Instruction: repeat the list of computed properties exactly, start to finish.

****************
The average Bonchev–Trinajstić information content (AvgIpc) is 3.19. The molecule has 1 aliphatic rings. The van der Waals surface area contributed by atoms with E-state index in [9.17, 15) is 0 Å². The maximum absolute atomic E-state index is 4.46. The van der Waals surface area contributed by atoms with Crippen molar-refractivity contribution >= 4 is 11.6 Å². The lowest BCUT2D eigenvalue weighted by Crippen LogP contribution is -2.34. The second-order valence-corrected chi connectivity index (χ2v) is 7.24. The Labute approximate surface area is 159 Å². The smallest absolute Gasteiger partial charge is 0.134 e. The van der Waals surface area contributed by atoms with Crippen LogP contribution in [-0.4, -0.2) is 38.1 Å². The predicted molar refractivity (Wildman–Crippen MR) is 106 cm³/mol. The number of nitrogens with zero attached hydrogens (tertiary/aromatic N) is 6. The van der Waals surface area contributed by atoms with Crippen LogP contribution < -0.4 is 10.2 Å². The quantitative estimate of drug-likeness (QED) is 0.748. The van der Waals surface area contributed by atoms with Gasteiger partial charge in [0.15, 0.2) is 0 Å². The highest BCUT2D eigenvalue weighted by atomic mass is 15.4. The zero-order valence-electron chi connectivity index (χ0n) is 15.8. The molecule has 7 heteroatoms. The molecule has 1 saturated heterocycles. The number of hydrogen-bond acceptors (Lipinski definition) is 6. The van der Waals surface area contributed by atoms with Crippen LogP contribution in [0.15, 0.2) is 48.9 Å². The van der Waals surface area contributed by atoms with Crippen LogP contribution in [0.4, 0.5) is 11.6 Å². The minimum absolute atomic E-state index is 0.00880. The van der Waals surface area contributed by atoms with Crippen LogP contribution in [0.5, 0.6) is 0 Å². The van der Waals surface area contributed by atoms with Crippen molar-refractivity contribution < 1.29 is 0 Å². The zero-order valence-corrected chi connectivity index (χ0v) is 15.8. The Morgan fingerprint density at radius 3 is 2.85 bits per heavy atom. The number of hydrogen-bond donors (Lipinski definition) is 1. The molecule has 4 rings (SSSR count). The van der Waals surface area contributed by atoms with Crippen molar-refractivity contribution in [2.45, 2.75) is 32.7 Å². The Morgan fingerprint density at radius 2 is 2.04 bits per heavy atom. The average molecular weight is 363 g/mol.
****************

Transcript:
The average Bonchev–Trinajstić information content (AvgIpc) is 3.19. The molecule has 1 aliphatic rings. The van der Waals surface area contributed by atoms with E-state index in [9.17, 15) is 0 Å². The maximum absolute atomic E-state index is 4.46. The van der Waals surface area contributed by atoms with Crippen molar-refractivity contribution >= 4 is 11.6 Å². The lowest BCUT2D eigenvalue weighted by Crippen LogP contribution is -2.34. The second-order valence-corrected chi connectivity index (χ2v) is 7.24. The Labute approximate surface area is 159 Å². The smallest absolute Gasteiger partial charge is 0.134 e. The van der Waals surface area contributed by atoms with Crippen LogP contribution in [-0.4, -0.2) is 38.1 Å². The predicted molar refractivity (Wildman–Crippen MR) is 106 cm³/mol. The number of nitrogens with zero attached hydrogens (tertiary/aromatic N) is 6. The van der Waals surface area contributed by atoms with Crippen LogP contribution < -0.4 is 10.2 Å². The quantitative estimate of drug-likeness (QED) is 0.748. The van der Waals surface area contributed by atoms with Gasteiger partial charge in [0.15, 0.2) is 0 Å². The highest BCUT2D eigenvalue weighted by atomic mass is 15.4. The zero-order valence-electron chi connectivity index (χ0n) is 15.8. The molecule has 7 heteroatoms. The molecule has 1 saturated heterocycles. The number of hydrogen-bond acceptors (Lipinski definition) is 6. The van der Waals surface area contributed by atoms with Crippen LogP contribution in [0.15, 0.2) is 48.9 Å². The van der Waals surface area contributed by atoms with Crippen LogP contribution in [0.4, 0.5) is 11.6 Å². The minimum absolute atomic E-state index is 0.00880. The van der Waals surface area contributed by atoms with Crippen LogP contribution in [0.5, 0.6) is 0 Å². The van der Waals surface area contributed by atoms with Crippen molar-refractivity contribution < 1.29 is 0 Å². The zero-order valence-corrected chi connectivity index (χ0v) is 15.8. The Morgan fingerprint density at radius 3 is 2.85 bits per heavy atom. The number of hydrogen-bond donors (Lipinski definition) is 1. The molecule has 4 rings (SSSR count). The van der Waals surface area contributed by atoms with Crippen molar-refractivity contribution in [2.45, 2.75) is 32.7 Å². The Morgan fingerprint density at radius 2 is 2.04 bits per heavy atom. The average molecular weight is 363 g/mol.